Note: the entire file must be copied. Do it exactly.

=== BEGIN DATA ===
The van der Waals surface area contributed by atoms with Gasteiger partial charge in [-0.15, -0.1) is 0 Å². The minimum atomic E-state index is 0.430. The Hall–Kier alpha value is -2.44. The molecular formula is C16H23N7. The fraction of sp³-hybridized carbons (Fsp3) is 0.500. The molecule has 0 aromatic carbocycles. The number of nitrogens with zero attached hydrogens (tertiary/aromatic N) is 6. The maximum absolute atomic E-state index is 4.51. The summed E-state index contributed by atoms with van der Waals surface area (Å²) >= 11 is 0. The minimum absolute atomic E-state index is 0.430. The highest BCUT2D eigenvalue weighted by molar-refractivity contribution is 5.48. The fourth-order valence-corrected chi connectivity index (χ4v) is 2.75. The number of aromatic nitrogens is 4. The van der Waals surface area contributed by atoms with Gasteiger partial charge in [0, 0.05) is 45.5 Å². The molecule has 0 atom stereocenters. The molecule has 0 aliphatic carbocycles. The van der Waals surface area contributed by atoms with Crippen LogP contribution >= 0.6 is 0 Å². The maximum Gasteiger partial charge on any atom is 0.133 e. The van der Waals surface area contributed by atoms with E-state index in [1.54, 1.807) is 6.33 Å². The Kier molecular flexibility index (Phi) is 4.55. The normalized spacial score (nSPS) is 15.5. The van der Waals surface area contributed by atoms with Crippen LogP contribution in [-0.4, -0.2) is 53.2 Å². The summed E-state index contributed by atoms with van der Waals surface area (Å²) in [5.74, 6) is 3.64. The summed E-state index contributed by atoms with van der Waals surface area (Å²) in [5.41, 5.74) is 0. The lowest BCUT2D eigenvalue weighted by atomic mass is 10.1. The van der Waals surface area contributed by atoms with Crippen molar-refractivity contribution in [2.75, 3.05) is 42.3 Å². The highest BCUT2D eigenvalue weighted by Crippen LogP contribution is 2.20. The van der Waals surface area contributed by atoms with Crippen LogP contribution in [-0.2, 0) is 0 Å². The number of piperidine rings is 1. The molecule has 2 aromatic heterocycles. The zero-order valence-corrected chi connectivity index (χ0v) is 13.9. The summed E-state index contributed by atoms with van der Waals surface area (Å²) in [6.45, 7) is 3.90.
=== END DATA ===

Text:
The van der Waals surface area contributed by atoms with Gasteiger partial charge in [-0.15, -0.1) is 0 Å². The minimum atomic E-state index is 0.430. The Hall–Kier alpha value is -2.44. The molecular formula is C16H23N7. The fraction of sp³-hybridized carbons (Fsp3) is 0.500. The molecule has 0 aromatic carbocycles. The number of nitrogens with zero attached hydrogens (tertiary/aromatic N) is 6. The maximum absolute atomic E-state index is 4.51. The summed E-state index contributed by atoms with van der Waals surface area (Å²) >= 11 is 0. The minimum absolute atomic E-state index is 0.430. The highest BCUT2D eigenvalue weighted by molar-refractivity contribution is 5.48. The fourth-order valence-corrected chi connectivity index (χ4v) is 2.75. The number of aromatic nitrogens is 4. The van der Waals surface area contributed by atoms with Gasteiger partial charge in [0, 0.05) is 45.5 Å². The molecule has 0 atom stereocenters. The molecule has 0 aliphatic carbocycles. The van der Waals surface area contributed by atoms with Crippen LogP contribution >= 0.6 is 0 Å². The maximum Gasteiger partial charge on any atom is 0.133 e. The van der Waals surface area contributed by atoms with E-state index in [1.54, 1.807) is 6.33 Å². The Kier molecular flexibility index (Phi) is 4.55. The normalized spacial score (nSPS) is 15.5. The van der Waals surface area contributed by atoms with Crippen LogP contribution in [-0.4, -0.2) is 53.2 Å². The summed E-state index contributed by atoms with van der Waals surface area (Å²) in [5.74, 6) is 3.64. The summed E-state index contributed by atoms with van der Waals surface area (Å²) in [5.41, 5.74) is 0. The lowest BCUT2D eigenvalue weighted by atomic mass is 10.1. The van der Waals surface area contributed by atoms with Crippen molar-refractivity contribution in [2.75, 3.05) is 42.3 Å². The highest BCUT2D eigenvalue weighted by Crippen LogP contribution is 2.20. The van der Waals surface area contributed by atoms with Crippen LogP contribution in [-0.2, 0) is 0 Å². The number of piperidine rings is 1. The molecule has 2 aromatic heterocycles. The zero-order valence-corrected chi connectivity index (χ0v) is 13.9. The summed E-state index contributed by atoms with van der Waals surface area (Å²) in [6.45, 7) is 3.90.